Will the Left insist on getting it right?

Ernest Hemingway wrote 47 alternate endings to Farewell to Arms, which was ultimately published in 1929. When asked the reasons for writing so many different endings, he once replied: “Getting the words right.” If only we had a similarly absolute determination to perfect our society. Every night in Adelaide, at the back door of the…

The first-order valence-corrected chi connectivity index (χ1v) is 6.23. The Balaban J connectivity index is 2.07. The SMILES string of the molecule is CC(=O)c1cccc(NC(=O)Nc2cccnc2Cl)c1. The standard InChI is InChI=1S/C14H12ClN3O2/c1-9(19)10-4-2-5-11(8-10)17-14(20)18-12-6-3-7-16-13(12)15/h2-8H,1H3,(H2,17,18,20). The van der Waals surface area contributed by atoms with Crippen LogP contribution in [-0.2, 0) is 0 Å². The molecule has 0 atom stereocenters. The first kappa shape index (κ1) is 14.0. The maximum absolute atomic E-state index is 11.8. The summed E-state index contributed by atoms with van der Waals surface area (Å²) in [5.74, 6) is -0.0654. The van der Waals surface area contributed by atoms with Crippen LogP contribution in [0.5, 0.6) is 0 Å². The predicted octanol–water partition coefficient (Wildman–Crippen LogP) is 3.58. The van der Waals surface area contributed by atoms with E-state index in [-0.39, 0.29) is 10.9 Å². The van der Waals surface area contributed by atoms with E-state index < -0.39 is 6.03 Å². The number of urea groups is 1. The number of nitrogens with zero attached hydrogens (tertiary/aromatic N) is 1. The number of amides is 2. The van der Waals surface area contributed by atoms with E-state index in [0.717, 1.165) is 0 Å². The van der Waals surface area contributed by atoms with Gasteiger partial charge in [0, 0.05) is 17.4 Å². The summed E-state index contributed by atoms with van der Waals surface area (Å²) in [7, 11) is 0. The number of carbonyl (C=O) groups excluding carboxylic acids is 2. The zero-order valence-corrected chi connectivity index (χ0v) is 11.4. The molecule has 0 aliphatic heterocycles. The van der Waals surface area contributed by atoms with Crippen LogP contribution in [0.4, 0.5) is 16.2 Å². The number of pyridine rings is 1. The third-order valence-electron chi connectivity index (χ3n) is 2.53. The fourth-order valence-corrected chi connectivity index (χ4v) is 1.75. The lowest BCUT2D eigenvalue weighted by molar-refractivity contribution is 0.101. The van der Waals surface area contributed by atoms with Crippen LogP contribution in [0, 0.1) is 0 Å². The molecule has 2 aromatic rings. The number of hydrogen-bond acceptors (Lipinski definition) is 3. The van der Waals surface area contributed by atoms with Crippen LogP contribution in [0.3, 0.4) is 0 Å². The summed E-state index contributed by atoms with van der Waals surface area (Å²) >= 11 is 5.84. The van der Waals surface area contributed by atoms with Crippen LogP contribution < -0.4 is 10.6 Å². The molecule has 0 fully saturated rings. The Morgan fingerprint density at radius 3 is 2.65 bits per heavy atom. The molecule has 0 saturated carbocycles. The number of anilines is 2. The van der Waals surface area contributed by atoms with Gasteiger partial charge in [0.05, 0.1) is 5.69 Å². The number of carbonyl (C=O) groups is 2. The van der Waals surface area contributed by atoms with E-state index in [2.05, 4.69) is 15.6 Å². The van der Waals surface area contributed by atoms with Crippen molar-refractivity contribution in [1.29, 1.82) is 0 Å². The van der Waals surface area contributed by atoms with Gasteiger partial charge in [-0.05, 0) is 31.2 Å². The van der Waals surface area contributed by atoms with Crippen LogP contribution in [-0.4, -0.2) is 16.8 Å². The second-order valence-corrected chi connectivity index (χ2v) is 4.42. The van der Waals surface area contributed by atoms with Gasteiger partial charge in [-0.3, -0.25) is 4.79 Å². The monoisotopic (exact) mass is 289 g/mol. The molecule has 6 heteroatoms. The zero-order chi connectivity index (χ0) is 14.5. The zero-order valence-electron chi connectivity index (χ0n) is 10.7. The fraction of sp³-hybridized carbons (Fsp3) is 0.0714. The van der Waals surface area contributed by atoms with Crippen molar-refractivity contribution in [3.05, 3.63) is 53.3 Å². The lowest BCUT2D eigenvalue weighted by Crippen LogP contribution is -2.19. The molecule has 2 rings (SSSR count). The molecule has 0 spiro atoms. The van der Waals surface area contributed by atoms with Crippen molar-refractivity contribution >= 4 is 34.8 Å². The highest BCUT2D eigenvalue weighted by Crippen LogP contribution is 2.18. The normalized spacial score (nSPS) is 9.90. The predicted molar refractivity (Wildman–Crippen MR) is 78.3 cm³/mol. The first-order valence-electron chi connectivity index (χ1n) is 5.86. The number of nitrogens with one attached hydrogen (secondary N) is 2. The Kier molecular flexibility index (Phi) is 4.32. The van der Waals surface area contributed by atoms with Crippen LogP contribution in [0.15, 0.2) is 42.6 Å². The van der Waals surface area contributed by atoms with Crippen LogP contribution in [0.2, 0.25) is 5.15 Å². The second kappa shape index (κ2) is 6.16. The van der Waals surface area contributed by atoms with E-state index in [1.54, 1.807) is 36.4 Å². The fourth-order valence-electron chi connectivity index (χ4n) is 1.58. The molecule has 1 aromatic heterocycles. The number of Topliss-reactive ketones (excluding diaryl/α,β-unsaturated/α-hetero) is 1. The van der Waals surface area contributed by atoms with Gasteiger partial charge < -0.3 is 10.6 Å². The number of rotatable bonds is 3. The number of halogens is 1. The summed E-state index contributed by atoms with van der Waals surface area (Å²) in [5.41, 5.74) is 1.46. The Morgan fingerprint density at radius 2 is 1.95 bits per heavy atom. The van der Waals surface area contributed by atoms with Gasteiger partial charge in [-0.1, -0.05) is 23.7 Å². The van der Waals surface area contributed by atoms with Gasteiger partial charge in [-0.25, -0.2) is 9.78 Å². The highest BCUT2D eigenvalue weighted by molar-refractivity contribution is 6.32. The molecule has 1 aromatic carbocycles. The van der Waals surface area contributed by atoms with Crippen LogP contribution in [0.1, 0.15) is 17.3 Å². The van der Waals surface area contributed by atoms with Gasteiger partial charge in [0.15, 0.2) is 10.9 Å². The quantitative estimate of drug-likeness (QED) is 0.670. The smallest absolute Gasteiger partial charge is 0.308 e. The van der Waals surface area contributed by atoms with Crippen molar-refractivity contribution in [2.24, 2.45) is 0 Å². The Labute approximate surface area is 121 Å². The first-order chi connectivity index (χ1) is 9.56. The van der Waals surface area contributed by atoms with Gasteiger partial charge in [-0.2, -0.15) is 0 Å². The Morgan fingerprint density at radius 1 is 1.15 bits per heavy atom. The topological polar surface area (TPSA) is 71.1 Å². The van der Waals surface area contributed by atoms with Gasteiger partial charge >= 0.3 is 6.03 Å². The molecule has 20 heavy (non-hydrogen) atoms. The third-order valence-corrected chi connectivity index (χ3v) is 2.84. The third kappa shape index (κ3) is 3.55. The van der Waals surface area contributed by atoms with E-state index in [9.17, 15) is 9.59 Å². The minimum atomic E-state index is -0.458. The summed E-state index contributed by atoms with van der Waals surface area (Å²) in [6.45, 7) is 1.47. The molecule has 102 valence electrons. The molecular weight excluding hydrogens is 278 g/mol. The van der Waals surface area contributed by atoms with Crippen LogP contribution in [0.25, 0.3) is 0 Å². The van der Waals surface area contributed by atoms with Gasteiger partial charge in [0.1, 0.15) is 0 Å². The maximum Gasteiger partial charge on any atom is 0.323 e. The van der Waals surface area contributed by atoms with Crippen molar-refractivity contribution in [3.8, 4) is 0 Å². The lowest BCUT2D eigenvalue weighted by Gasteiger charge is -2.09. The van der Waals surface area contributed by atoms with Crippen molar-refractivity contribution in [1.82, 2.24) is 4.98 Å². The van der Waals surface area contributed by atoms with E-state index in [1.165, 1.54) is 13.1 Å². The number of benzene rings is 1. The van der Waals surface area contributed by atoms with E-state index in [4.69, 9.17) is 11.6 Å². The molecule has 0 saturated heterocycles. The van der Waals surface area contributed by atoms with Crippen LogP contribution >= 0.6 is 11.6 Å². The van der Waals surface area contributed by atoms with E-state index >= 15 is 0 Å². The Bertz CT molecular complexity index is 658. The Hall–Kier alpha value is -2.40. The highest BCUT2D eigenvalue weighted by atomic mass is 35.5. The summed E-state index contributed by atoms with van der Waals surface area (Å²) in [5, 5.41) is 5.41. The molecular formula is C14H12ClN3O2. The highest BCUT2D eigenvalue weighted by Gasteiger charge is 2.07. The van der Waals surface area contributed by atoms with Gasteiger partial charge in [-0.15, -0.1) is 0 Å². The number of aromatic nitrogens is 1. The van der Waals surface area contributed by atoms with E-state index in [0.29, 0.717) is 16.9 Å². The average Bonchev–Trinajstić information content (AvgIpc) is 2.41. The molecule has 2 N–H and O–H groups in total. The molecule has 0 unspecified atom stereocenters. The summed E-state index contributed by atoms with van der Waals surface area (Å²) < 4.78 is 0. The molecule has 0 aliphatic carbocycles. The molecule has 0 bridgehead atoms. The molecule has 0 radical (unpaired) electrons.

Ernest Hemingway wrote 47 alternate endings to Farewell to Arms, which was ultimately published in 1929. When asked the reasons for writing so many different endings, he once replied: “Getting the words right.” If only we had a similarly absolute determination to perfect our society. Every night in Adelaide, at the back door of the Pilgrim Uniting Church, sleeping bags and rugs keep bodies warm as they sleep unsheltered. The front of the church faces the State Administration Centre and a coffee shop where those who matter come to meet. The men and women of influence beating a path to Parliament House walk down the same alley as those who sought refuge from the night air just hours earlier. Members of a labour movement that dreams of a fair and equal society would have much to consider on this short trek. A movement in search of that perfect society – even one mature enough to know that perfection will be forever beyond reach – must share Hemingway’s determination to “get it right”. But Hemingway was blessed with an innate sense of how “getting the words right” would feel. Can it be said today that we share his bloody-minded search for perfection? To get it right is to shape an economy that achieves both growth and equality. It is also to reject any notion of getting it half right. To get it half right is to see the economy grow while poverty increases. To get it half right is to focus on equality of opportunity, rather than actual equality, even if talking about the former has coincided with a worsening of the latter. To allow these imbalances to emerge uncontested, for fear of the contest itself, does not do justice to the community that rightly expects something better. Enlightened societies like Japan and Sweden have provided something better precisely because they did not lose their commitment to getting it right. Why not ours? The task is made more difficult because our most fundamental error is discursive. This is an error that Hemingway simply would not countenance. We now speak of economic policy and social policy as if oceans separated them. “We will achieve growth on one hand,” we are told “…and address poverty on the other.” Economic policy and social policy have divorced, while they should be considered inseparable. The economic settings to which we have become accustomed have a direct – and negative – effect on how citizens relate to one another. If unemployment and inequality continue to grow, social cohesion will likely be decimated. South Australia, with slightly higher unemployment and slightly lower levels of inequality than the rest of the nation, will be no better or worse off during this challenging period. Yet we seek to address the effects and not the causes. There appears to be no substantive change to our economic system on the horizon, nor an imminent shift in our consideration of it. We play with words here and there – rather than insist upon our mastery of them – to provide a mirage that there exists a point of difference, but we are currently presented with the non-choice neo-liberalism and a ‘third-way’ described by its creator as “capitalism with a human face”. There is no future for either. One of the endings Hemingway rejected read: “That is all there is to the story. Catherine died and you will die and I will die and that is all I can promise you.” The self-regulating markets that we have been asked to trust simply, do not work. Government intervention is necessary. Socialism died and Neo-liberalism will die and ‘capitalism with a human face’ will die and that is all I can promise you. We must be prepared to shape and reshape our approach until we get it right. @AndrewHunter__

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